Full Text Search (Part 1)

I want to add full text search (FTS) to my iKnowPeople app. (Have I mentioned that you can buy it on iTunes?). FTS is a pretty old idea, and most DBs support it (albeit usually through some sort of add-on). Sqlite (the DB underlying Core Data on the iPhone) supports it, but, unfortunately, Core Data doesn’t let you access this feature.

This means I’m going to have to roll my own implementation. Which is what I’m going to be talking about for most of this week. (We’re still doing con games tomorrow, though.) Today I’m going to outline the basic approach and write a prototype in Python. Let’s get started.

Conceptual Design

FTS systems allow you (to a first approximation) to quickly search for any word in any ‘document’ in the system. They can become quite sophisticated (you could argue that Google is just FTS for the WWW); this Wikipedia article offers some idea of where things can go. In my particular case, the ‘documents’ I want to search are the various Core Data objects that users have created to record what they know about who they know, and my ambition is merely to provide a good and useful feature, not a theoretically cutting-edge one.

An FTS system can be thought of as a keyword index: the index lists, for each keyword that appears in any document, all the documents in which it appears. The relative sophistication of an FTS system depends largely on how this index is populated – i.e. which keywords are bound to which documents – and somewhat on how it is queried.

You could, for example, generate a simple set of keywords for a document by splitting it on whitespace, and treating the resulting array as a set of tokens. This would (sort of) work, but it would have several drawbacks:

  • Many useless words (“and”, “or”, “but”, etc.) would be included in the index, consuming space and time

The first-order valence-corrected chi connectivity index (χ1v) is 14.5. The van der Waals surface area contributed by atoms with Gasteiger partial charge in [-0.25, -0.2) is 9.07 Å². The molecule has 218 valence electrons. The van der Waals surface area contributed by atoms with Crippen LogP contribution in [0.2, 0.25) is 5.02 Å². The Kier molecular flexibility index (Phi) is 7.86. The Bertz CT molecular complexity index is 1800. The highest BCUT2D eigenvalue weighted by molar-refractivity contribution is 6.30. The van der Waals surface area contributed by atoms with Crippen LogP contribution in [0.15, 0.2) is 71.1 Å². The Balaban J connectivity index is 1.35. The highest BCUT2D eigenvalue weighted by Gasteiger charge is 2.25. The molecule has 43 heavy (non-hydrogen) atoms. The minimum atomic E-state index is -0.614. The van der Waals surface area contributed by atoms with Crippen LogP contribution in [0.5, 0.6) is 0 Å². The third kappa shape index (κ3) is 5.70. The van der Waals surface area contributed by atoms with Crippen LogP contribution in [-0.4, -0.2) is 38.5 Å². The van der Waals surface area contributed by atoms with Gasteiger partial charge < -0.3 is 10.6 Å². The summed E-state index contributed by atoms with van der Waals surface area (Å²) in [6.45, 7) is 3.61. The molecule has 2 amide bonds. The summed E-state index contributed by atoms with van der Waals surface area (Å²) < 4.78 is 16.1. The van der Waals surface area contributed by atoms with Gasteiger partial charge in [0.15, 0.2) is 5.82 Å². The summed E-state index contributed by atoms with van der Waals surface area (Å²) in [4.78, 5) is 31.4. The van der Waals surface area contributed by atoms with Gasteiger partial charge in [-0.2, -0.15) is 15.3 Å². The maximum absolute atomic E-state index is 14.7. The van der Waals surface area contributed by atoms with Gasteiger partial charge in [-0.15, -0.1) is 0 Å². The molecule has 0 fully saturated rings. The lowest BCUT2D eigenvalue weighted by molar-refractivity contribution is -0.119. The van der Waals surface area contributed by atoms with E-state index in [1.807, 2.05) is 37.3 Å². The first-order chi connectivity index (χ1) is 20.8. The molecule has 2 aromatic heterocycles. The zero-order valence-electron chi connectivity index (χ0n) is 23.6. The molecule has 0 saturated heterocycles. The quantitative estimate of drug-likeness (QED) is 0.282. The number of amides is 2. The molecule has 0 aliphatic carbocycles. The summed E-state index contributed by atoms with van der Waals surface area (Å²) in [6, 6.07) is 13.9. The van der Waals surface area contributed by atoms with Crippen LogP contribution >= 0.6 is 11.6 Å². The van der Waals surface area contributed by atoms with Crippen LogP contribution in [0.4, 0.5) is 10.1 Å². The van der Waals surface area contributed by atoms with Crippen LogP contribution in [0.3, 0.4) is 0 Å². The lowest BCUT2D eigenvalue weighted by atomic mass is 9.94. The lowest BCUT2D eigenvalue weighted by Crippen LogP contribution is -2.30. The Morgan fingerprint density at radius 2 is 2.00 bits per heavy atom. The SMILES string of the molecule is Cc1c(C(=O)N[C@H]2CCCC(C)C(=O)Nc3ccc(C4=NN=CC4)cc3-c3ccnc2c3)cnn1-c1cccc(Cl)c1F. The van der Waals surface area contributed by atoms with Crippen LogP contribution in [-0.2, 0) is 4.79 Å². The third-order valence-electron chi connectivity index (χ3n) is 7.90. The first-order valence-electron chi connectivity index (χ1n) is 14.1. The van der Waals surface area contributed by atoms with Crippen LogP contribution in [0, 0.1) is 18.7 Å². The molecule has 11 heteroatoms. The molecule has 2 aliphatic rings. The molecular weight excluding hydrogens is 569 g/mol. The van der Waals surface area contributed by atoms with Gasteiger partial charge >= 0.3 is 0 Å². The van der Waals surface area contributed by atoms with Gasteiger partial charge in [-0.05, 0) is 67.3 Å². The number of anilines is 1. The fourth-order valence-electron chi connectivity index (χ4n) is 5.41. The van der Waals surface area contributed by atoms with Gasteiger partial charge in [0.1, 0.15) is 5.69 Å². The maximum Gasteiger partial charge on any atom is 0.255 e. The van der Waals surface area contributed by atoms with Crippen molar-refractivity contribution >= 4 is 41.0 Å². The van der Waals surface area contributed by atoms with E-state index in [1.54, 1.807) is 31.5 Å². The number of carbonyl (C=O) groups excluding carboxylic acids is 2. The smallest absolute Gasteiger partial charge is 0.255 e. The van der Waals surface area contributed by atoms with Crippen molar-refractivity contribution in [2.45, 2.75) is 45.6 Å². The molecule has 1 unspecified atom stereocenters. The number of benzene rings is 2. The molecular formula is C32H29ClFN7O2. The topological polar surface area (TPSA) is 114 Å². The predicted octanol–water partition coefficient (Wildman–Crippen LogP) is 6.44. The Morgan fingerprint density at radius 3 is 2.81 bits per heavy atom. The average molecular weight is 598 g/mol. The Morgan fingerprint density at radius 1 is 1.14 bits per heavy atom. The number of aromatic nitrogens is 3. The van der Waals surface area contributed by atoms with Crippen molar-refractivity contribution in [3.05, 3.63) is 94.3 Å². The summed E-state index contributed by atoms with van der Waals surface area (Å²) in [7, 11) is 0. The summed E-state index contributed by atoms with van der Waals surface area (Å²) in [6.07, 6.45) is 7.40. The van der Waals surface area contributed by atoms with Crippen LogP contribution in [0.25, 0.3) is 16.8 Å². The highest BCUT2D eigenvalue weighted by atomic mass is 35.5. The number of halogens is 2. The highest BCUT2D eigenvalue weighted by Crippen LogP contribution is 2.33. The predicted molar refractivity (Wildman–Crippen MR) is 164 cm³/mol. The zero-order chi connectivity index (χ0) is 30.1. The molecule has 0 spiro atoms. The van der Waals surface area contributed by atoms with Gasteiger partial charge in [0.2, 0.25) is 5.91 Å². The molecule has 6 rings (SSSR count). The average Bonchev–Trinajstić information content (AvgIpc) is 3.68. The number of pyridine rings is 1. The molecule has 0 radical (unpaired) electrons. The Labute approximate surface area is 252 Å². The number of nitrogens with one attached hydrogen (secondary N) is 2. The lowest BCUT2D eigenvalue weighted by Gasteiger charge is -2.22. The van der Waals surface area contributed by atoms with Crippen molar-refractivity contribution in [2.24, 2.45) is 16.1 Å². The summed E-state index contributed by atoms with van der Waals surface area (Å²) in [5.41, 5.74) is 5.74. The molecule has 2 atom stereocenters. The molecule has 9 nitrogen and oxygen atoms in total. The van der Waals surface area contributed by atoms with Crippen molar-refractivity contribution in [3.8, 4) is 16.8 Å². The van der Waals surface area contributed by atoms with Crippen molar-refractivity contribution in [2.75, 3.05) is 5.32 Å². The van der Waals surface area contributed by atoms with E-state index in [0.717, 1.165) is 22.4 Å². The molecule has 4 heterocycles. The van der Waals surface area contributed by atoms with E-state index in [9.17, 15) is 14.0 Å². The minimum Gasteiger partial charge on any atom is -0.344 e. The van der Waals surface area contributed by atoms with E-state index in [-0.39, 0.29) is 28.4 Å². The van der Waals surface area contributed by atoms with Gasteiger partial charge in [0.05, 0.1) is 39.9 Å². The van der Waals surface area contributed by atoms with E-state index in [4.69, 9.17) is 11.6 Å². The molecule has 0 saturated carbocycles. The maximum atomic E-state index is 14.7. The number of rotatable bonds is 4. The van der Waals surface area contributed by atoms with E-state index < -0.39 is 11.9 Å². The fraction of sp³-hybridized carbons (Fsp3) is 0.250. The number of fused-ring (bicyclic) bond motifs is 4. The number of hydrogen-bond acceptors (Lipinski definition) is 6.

• Words which differ only by capitalization (“Fish” vs. “fish”) or diacritics (“prĂ©cis” vs. “precis”) would have separate entries in the index
  • Punctuation would be intermixed with the “proper” keywords (the string “fee, fie, foe, fum!” would produce the tokens “fee,” “fie,” “foe,” and “fum!” – not at all what you want)

A slightly more sophisticated approach is to first simplify the document (i.e. standardize on one case and strip diacritics) and then split on any sequence of characters not from a small “legal” set. Of the resulting tokens, any that are found in a set of “stop words” (such as the aforementioned “and”, “or”, “but”, etc.) are thrown away. The remaining tokens are used to populate the index. This is the approach I’m going to take in my app. (At least for now. I’m writing this as I’m developing my solution, so I reserve the right to be surprised.)

Test Corpus

The first thing I need is some test text. I’ve decided to start with Benedict XVI’s encyclical on “Charity in Truth”, because of the sophistication of its language and the variety of its notation, its length, its use of diacritics, and the fact that it’s conveniently sliced up into 79 sections. (Jumping ahead a bit, its plaintext is about 175K, and its index contains ~10000 references to ~3600 tokens.)

The encyclical is available on the web; there might be cleaner versions available, but I started with the HTML document. Here’s some Python code to grab it:

def get_text():
    # Grab sourcecode of a page displaying the encyclical (as unicode string)
    fp = urllib2.urlopen('http://www.vatican.va/holy_father/benedict_xvi/encyclicals/documents/hf_ben-xvi_enc_20090629_caritas-in-veritate_en.html')
    s = unicode(fp.read(), 'iso-8859-1')

    # Split it into sections
    a = re.split('<p align="left"><a name="\d+\.">', s)

    # Clip the last section
    a[-1] = a[-1][:a[-1].find('<hr>')]

    # Return all but the first section
    return a[1:]

Okay, a few points here:

  • I assume that the urllib2 and re modules are loaded
  • Note that I convert the data returned by fp.read into a unicode object with the iso-8859-1 encoding. This conversion is important for later cleanup; the encoding was determined by examining the page’s source code.
  • The page’s source code also reveals that each section begins with the same snippet of HTML: “<p align=”left”><a name=”XX.”>”, where “XX” is some number. I use a regex based on this to split the encyclical into its component parts.
  • The end of the document isn’t relevant to this exercise; there’s an <hr> tag immediately after Benedict XVI’s signature that serves as a good place to cut the last section.
  • The part of the document preceding the first occurrence of the regex isn’t relevant either, so I don’t return it.